Pushdown Message Header

Pushdown Message: Not defined

You are leaving CreditOneBank.com

If you click the 'Continue' button, you will be directed to a third-party website unaffiliated with Credit One Bank, which may offer a different privacy policy and level of security. Credit One Bank is not responsible or liable for, and does not endorse or guarantee, any products, services, information or recommendations that are offered or expressed on other websites.

Click the 'Return to CreditOneBank.com' button to return to the previous page or click 'Continue' to proceed to the third-party website.


Cash advances and balance transfers can both serve as alternate methods to pay off a credit card balance. Read on to learn about each option along with their pros and cons.
Close-up view of a stack of miscellaneous credit cards.

Can You Pay a Credit Card Bill With Another Credit Card?

No, typically you cannot directly pay off a credit card using another as your form of payment. However, you can do so indirectly.

There are two credit card resources that you can use to pay the balance of another.

How Can You Use One Credit Card to Pay Another?

There are a couple ways you can use one credit card to pay the balance of another:

1.    Taking out a cash advance.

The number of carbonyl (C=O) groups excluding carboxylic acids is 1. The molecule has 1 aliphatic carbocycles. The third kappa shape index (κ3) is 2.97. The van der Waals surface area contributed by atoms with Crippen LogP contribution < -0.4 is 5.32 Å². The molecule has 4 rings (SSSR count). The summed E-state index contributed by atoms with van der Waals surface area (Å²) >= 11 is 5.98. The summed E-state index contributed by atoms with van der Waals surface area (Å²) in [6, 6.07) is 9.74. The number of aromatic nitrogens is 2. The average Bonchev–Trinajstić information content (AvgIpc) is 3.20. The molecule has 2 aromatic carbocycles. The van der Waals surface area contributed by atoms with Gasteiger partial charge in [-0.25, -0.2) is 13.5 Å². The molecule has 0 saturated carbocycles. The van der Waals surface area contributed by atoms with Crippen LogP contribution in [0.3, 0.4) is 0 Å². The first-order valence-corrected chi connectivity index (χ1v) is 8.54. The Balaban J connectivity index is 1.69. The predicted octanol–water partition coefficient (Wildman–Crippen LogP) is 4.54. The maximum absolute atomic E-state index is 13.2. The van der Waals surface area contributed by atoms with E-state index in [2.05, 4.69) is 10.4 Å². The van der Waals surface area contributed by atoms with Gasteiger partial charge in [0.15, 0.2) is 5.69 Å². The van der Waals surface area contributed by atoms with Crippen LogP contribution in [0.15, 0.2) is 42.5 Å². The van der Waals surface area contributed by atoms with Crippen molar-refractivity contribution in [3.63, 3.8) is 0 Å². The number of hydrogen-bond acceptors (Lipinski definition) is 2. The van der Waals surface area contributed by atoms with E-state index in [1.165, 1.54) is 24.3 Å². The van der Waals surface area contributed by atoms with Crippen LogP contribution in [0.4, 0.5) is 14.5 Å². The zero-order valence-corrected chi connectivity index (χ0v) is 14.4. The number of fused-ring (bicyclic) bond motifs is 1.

2.    Using a balance transfer.

Knowing what these options entail, as well as the pros and cons of each, can help you decide if either approach is the right financial move for you.

How to Pay a Credit Card With a Cash Advance

A cash advance is a short-term loan from a credit card issuer, allowing a cardholder to use their credit card at an ATM or bank to take out cash against their line of credit for immediate use.

Cardholders may choose to take out a cash advance on one credit card, deposit those funds into a bank account, and then use them to then pay off the balance of another credit card. The main thing to remember, however, is that a cash advance is a loan from the credit issuer, so it must be paid back with interest.

Using a Balance Transfer to Pay Another Credit Card

A balance transfer is exactly what it sounds like: transferring the balance of one credit card to another card. Credit card companies may offer cardholders the opportunity to transfer other credit card balances to their account with them—oftentimes with low- or no-interest introductory rates—or cardholders may apply for a new card that allows them to transfer a different balance to the new one.

The idea is the cardholder takes the balance from a higher-interest card and transfers it to a different or new account with a lower interest rate. Depending on how much is transferred, this option allows cardholders to clear the balance of one credit card by transferring it to another, which they are now responsible for paying as one balance.

The Pros of Using One Credit Card to Pay Another

Done responsibly, there are some benefits to using a cash advance or a balance transfer to pay off a credit card bill.

  • Pros of cash advances
    Taking out a cash advance provides you immediate access to cash that you may not have had, allowing you to pay off your balance quickly and avoid interest charges or late payment fees on that balance.
  • Pros of balance transfers
    Balance transfers allow you to simplify your finances by consolidating multiple accounts into one, reducing the chance of forgetting or making a late payment.